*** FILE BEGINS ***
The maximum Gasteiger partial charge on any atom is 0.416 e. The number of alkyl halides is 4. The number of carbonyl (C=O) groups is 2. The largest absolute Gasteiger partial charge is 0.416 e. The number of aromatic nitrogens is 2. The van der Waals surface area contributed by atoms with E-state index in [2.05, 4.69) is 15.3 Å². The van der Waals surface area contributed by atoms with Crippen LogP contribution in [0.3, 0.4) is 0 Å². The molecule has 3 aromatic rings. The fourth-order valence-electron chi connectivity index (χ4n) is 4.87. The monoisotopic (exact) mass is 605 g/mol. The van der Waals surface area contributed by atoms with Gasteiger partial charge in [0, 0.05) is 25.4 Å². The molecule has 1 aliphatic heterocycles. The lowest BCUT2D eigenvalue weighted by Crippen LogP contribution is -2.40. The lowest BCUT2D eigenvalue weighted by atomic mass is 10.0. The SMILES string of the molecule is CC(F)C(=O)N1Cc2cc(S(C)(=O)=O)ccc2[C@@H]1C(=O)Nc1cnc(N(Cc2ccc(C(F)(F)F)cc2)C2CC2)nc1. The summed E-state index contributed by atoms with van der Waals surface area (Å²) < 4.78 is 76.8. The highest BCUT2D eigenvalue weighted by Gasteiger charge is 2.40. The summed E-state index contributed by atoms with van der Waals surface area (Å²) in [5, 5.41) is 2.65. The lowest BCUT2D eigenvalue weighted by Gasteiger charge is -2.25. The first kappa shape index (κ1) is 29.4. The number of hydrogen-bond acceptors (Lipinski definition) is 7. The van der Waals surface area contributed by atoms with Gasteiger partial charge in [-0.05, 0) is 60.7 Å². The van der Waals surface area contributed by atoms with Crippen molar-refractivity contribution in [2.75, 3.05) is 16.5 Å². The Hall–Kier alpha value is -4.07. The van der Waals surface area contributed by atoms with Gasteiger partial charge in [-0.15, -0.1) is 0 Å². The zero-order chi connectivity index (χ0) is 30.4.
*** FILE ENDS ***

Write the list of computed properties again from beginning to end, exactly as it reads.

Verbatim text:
The maximum Gasteiger partial charge on any atom is 0.416 e. The number of alkyl halides is 4. The number of carbonyl (C=O) groups is 2. The largest absolute Gasteiger partial charge is 0.416 e. The number of aromatic nitrogens is 2. The van der Waals surface area contributed by atoms with E-state index in [2.05, 4.69) is 15.3 Å². The van der Waals surface area contributed by atoms with Crippen LogP contribution in [0.3, 0.4) is 0 Å². The molecule has 3 aromatic rings. The fourth-order valence-electron chi connectivity index (χ4n) is 4.87. The monoisotopic (exact) mass is 605 g/mol. The van der Waals surface area contributed by atoms with Gasteiger partial charge in [0, 0.05) is 25.4 Å². The molecule has 1 aliphatic heterocycles. The lowest BCUT2D eigenvalue weighted by Crippen LogP contribution is -2.40. The lowest BCUT2D eigenvalue weighted by atomic mass is 10.0. The SMILES string of the molecule is CC(F)C(=O)N1Cc2cc(S(C)(=O)=O)ccc2[C@@H]1C(=O)Nc1cnc(N(Cc2ccc(C(F)(F)F)cc2)C2CC2)nc1. The summed E-state index contributed by atoms with van der Waals surface area (Å²) < 4.78 is 76.8. The highest BCUT2D eigenvalue weighted by Gasteiger charge is 2.40. The summed E-state index contributed by atoms with van der Waals surface area (Å²) in [5, 5.41) is 2.65. The lowest BCUT2D eigenvalue weighted by Gasteiger charge is -2.25. The first kappa shape index (κ1) is 29.4. The number of hydrogen-bond acceptors (Lipinski definition) is 7. The van der Waals surface area contributed by atoms with Gasteiger partial charge in [-0.05, 0) is 60.7 Å². The van der Waals surface area contributed by atoms with Crippen molar-refractivity contribution in [2.75, 3.05) is 16.5 Å². The Hall–Kier alpha value is -4.07. The van der Waals surface area contributed by atoms with Gasteiger partial charge in [-0.15, -0.1) is 0 Å². The zero-order chi connectivity index (χ0) is 30.4.